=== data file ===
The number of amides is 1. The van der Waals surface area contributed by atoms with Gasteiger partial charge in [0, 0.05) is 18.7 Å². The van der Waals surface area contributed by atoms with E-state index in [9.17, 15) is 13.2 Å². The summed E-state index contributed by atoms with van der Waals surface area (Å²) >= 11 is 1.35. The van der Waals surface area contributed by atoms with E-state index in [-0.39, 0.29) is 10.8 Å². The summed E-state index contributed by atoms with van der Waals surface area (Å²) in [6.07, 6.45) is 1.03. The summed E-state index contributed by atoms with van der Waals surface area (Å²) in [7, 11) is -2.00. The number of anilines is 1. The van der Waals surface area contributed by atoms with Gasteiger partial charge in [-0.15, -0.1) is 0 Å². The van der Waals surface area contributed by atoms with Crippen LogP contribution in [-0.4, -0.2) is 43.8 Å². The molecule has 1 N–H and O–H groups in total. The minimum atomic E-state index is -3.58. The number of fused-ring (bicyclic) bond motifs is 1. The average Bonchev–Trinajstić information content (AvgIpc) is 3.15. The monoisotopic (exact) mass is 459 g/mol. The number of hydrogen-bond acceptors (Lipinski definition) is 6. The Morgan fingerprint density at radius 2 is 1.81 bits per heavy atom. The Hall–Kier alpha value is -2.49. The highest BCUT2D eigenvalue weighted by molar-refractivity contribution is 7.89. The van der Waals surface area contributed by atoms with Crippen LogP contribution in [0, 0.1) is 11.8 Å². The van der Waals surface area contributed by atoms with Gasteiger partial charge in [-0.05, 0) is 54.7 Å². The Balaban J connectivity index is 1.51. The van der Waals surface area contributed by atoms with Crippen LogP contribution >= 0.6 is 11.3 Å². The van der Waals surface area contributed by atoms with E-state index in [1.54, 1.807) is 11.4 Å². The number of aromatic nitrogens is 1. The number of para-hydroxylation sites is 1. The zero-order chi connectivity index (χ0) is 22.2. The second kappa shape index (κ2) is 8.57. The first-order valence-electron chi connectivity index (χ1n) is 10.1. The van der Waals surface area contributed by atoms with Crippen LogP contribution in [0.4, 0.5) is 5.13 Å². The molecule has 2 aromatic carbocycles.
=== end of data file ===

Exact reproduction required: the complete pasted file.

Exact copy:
The number of amides is 1. The van der Waals surface area contributed by atoms with Gasteiger partial charge in [0, 0.05) is 18.7 Å². The van der Waals surface area contributed by atoms with E-state index in [9.17, 15) is 13.2 Å². The summed E-state index contributed by atoms with van der Waals surface area (Å²) >= 11 is 1.35. The van der Waals surface area contributed by atoms with E-state index in [-0.39, 0.29) is 10.8 Å². The summed E-state index contributed by atoms with van der Waals surface area (Å²) in [6.07, 6.45) is 1.03. The summed E-state index contributed by atoms with van der Waals surface area (Å²) in [7, 11) is -2.00. The number of anilines is 1. The van der Waals surface area contributed by atoms with Gasteiger partial charge in [-0.15, -0.1) is 0 Å². The van der Waals surface area contributed by atoms with Crippen LogP contribution in [-0.4, -0.2) is 43.8 Å². The molecule has 1 N–H and O–H groups in total. The minimum atomic E-state index is -3.58. The number of fused-ring (bicyclic) bond motifs is 1. The average Bonchev–Trinajstić information content (AvgIpc) is 3.15. The monoisotopic (exact) mass is 459 g/mol. The number of hydrogen-bond acceptors (Lipinski definition) is 6. The Morgan fingerprint density at radius 2 is 1.81 bits per heavy atom. The Hall–Kier alpha value is -2.49. The highest BCUT2D eigenvalue weighted by molar-refractivity contribution is 7.89. The van der Waals surface area contributed by atoms with Crippen LogP contribution in [0, 0.1) is 11.8 Å². The van der Waals surface area contributed by atoms with Gasteiger partial charge in [-0.05, 0) is 54.7 Å². The Balaban J connectivity index is 1.51. The van der Waals surface area contributed by atoms with Crippen LogP contribution >= 0.6 is 11.3 Å². The van der Waals surface area contributed by atoms with E-state index in [1.54, 1.807) is 11.4 Å². The number of aromatic nitrogens is 1. The number of para-hydroxylation sites is 1. The zero-order chi connectivity index (χ0) is 22.2. The second kappa shape index (κ2) is 8.57. The first-order valence-electron chi connectivity index (χ1n) is 10.1. The van der Waals surface area contributed by atoms with Crippen LogP contribution in [0.4, 0.5) is 5.13 Å². The molecule has 2 aromatic carbocycles.